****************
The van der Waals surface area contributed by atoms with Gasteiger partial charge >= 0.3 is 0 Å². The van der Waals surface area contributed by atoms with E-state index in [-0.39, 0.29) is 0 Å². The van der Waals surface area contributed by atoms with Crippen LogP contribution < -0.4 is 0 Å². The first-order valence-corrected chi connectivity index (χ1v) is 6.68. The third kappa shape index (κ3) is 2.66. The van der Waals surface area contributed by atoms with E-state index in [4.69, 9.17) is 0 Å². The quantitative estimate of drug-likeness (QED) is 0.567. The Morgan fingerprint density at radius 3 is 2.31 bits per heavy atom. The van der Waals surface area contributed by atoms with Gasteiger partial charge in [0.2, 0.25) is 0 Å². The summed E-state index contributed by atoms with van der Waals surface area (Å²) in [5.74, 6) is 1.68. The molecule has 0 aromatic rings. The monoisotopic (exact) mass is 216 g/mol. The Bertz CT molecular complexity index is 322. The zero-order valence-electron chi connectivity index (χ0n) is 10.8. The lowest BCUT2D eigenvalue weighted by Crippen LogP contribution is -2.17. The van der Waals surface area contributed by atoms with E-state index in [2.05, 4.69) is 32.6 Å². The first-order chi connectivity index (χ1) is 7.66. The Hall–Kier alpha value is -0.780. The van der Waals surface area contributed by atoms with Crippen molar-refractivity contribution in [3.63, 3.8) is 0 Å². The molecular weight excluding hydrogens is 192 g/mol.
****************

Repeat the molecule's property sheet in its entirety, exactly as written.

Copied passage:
The van der Waals surface area contributed by atoms with Gasteiger partial charge >= 0.3 is 0 Å². The van der Waals surface area contributed by atoms with E-state index in [-0.39, 0.29) is 0 Å². The van der Waals surface area contributed by atoms with Crippen LogP contribution < -0.4 is 0 Å². The first-order valence-corrected chi connectivity index (χ1v) is 6.68. The third kappa shape index (κ3) is 2.66. The van der Waals surface area contributed by atoms with E-state index in [4.69, 9.17) is 0 Å². The quantitative estimate of drug-likeness (QED) is 0.567. The Morgan fingerprint density at radius 3 is 2.31 bits per heavy atom. The van der Waals surface area contributed by atoms with Gasteiger partial charge in [0.2, 0.25) is 0 Å². The summed E-state index contributed by atoms with van der Waals surface area (Å²) in [5.74, 6) is 1.68. The molecule has 0 aromatic rings. The monoisotopic (exact) mass is 216 g/mol. The Bertz CT molecular complexity index is 322. The zero-order valence-electron chi connectivity index (χ0n) is 10.8. The lowest BCUT2D eigenvalue weighted by Crippen LogP contribution is -2.17. The van der Waals surface area contributed by atoms with E-state index in [2.05, 4.69) is 32.6 Å². The first-order chi connectivity index (χ1) is 7.66. The Hall–Kier alpha value is -0.780. The van der Waals surface area contributed by atoms with Crippen molar-refractivity contribution in [3.63, 3.8) is 0 Å². The molecular weight excluding hydrogens is 192 g/mol.